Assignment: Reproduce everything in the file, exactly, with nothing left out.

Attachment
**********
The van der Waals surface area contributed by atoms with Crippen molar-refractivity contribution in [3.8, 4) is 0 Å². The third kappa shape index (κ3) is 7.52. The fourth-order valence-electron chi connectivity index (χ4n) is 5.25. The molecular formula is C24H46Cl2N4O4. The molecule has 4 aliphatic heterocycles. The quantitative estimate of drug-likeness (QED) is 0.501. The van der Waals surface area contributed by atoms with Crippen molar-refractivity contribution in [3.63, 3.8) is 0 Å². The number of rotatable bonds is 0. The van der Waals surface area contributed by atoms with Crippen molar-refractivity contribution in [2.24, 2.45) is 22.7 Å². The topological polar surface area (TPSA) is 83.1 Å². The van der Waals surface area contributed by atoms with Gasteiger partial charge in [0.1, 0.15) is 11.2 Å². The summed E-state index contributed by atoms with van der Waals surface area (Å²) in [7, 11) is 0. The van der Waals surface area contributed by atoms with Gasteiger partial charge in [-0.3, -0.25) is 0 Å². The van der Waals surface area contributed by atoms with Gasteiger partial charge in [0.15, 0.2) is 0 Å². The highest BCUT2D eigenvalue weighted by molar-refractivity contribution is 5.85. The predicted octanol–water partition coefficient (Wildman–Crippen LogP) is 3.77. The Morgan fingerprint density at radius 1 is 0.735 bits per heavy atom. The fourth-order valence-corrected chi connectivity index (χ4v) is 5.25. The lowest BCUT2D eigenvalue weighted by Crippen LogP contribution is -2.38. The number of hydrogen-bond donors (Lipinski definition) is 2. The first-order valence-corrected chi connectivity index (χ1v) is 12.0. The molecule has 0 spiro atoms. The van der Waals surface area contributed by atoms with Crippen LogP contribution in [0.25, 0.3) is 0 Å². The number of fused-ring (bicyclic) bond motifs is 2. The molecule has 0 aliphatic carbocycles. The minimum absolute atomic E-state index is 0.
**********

The van der Waals surface area contributed by atoms with Crippen molar-refractivity contribution in [3.8, 4) is 0 Å². The third kappa shape index (κ3) is 7.52. The fourth-order valence-electron chi connectivity index (χ4n) is 5.25. The molecular formula is C24H46Cl2N4O4. The molecule has 4 aliphatic heterocycles. The quantitative estimate of drug-likeness (QED) is 0.501. The van der Waals surface area contributed by atoms with Crippen molar-refractivity contribution in [3.63, 3.8) is 0 Å². The number of rotatable bonds is 0. The van der Waals surface area contributed by atoms with Crippen molar-refractivity contribution in [2.24, 2.45) is 22.7 Å². The topological polar surface area (TPSA) is 83.1 Å². The van der Waals surface area contributed by atoms with Gasteiger partial charge in [0.1, 0.15) is 11.2 Å². The summed E-state index contributed by atoms with van der Waals surface area (Å²) in [7, 11) is 0. The van der Waals surface area contributed by atoms with Gasteiger partial charge in [-0.3, -0.25) is 0 Å². The van der Waals surface area contributed by atoms with Gasteiger partial charge in [0.15, 0.2) is 0 Å². The highest BCUT2D eigenvalue weighted by molar-refractivity contribution is 5.85. The predicted octanol–water partition coefficient (Wildman–Crippen LogP) is 3.77. The Morgan fingerprint density at radius 1 is 0.735 bits per heavy atom. The fourth-order valence-corrected chi connectivity index (χ4v) is 5.25. The lowest BCUT2D eigenvalue weighted by Crippen LogP contribution is -2.38. The number of hydrogen-bond donors (Lipinski definition) is 2. The first-order valence-corrected chi connectivity index (χ1v) is 12.0. The molecule has 0 spiro atoms. The van der Waals surface area contributed by atoms with Crippen LogP contribution in [0.25, 0.3) is 0 Å². The number of fused-ring (bicyclic) bond motifs is 2. The molecule has 0 aliphatic carbocycles. The minimum absolute atomic E-state index is 0.